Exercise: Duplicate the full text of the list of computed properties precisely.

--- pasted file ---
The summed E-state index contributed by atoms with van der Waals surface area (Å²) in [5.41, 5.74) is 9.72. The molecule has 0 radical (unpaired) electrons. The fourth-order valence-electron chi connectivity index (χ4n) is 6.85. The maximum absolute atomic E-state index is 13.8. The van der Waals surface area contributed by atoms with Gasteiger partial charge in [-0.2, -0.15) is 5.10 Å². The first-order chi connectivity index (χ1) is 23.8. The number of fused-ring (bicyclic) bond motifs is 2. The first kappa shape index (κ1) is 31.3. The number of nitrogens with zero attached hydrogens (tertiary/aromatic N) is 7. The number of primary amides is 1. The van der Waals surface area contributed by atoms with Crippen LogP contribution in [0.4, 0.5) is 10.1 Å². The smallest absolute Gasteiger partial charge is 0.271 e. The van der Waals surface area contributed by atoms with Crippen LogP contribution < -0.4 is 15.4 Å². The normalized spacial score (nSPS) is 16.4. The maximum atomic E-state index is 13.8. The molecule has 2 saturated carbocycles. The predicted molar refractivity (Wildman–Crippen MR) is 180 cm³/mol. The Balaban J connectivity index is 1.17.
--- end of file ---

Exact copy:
The summed E-state index contributed by atoms with van der Waals surface area (Å²) in [5.41, 5.74) is 9.72. The molecule has 0 radical (unpaired) electrons. The fourth-order valence-electron chi connectivity index (χ4n) is 6.85. The maximum absolute atomic E-state index is 13.8. The van der Waals surface area contributed by atoms with Gasteiger partial charge in [-0.2, -0.15) is 5.10 Å². The first-order chi connectivity index (χ1) is 23.8. The number of fused-ring (bicyclic) bond motifs is 2. The first kappa shape index (κ1) is 31.3. The number of nitrogens with zero attached hydrogens (tertiary/aromatic N) is 7. The number of primary amides is 1. The van der Waals surface area contributed by atoms with Crippen LogP contribution in [0.4, 0.5) is 10.1 Å². The smallest absolute Gasteiger partial charge is 0.271 e. The van der Waals surface area contributed by atoms with Crippen LogP contribution < -0.4 is 15.4 Å². The normalized spacial score (nSPS) is 16.4. The maximum atomic E-state index is 13.8. The molecule has 2 saturated carbocycles. The predicted molar refractivity (Wildman–Crippen MR) is 180 cm³/mol. The Balaban J connectivity index is 1.17.